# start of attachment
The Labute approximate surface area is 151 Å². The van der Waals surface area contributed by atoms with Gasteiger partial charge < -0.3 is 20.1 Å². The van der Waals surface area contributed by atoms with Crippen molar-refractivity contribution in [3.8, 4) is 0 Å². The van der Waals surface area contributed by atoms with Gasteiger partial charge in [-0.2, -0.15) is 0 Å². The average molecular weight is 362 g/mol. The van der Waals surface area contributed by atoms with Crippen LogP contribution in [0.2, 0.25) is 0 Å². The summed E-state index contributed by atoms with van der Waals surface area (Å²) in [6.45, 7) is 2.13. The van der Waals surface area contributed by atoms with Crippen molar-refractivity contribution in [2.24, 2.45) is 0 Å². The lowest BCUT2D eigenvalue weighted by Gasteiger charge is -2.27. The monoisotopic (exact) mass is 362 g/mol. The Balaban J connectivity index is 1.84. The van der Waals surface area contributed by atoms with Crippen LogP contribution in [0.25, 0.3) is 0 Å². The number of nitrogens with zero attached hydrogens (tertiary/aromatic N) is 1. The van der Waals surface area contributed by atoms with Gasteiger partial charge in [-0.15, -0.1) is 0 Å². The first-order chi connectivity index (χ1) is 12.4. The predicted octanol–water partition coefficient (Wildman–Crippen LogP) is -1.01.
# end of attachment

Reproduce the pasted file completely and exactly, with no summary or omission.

The Labute approximate surface area is 151 Å². The van der Waals surface area contributed by atoms with Gasteiger partial charge < -0.3 is 20.1 Å². The van der Waals surface area contributed by atoms with Crippen molar-refractivity contribution in [3.8, 4) is 0 Å². The van der Waals surface area contributed by atoms with Gasteiger partial charge in [-0.2, -0.15) is 0 Å². The average molecular weight is 362 g/mol. The van der Waals surface area contributed by atoms with Crippen LogP contribution in [0.2, 0.25) is 0 Å². The summed E-state index contributed by atoms with van der Waals surface area (Å²) in [6.45, 7) is 2.13. The van der Waals surface area contributed by atoms with Crippen molar-refractivity contribution in [2.24, 2.45) is 0 Å². The lowest BCUT2D eigenvalue weighted by Gasteiger charge is -2.27. The monoisotopic (exact) mass is 362 g/mol. The Balaban J connectivity index is 1.84. The van der Waals surface area contributed by atoms with Crippen LogP contribution in [0.25, 0.3) is 0 Å². The number of nitrogens with zero attached hydrogens (tertiary/aromatic N) is 1. The van der Waals surface area contributed by atoms with Gasteiger partial charge in [-0.15, -0.1) is 0 Å². The first-order chi connectivity index (χ1) is 12.4. The predicted octanol–water partition coefficient (Wildman–Crippen LogP) is -1.01.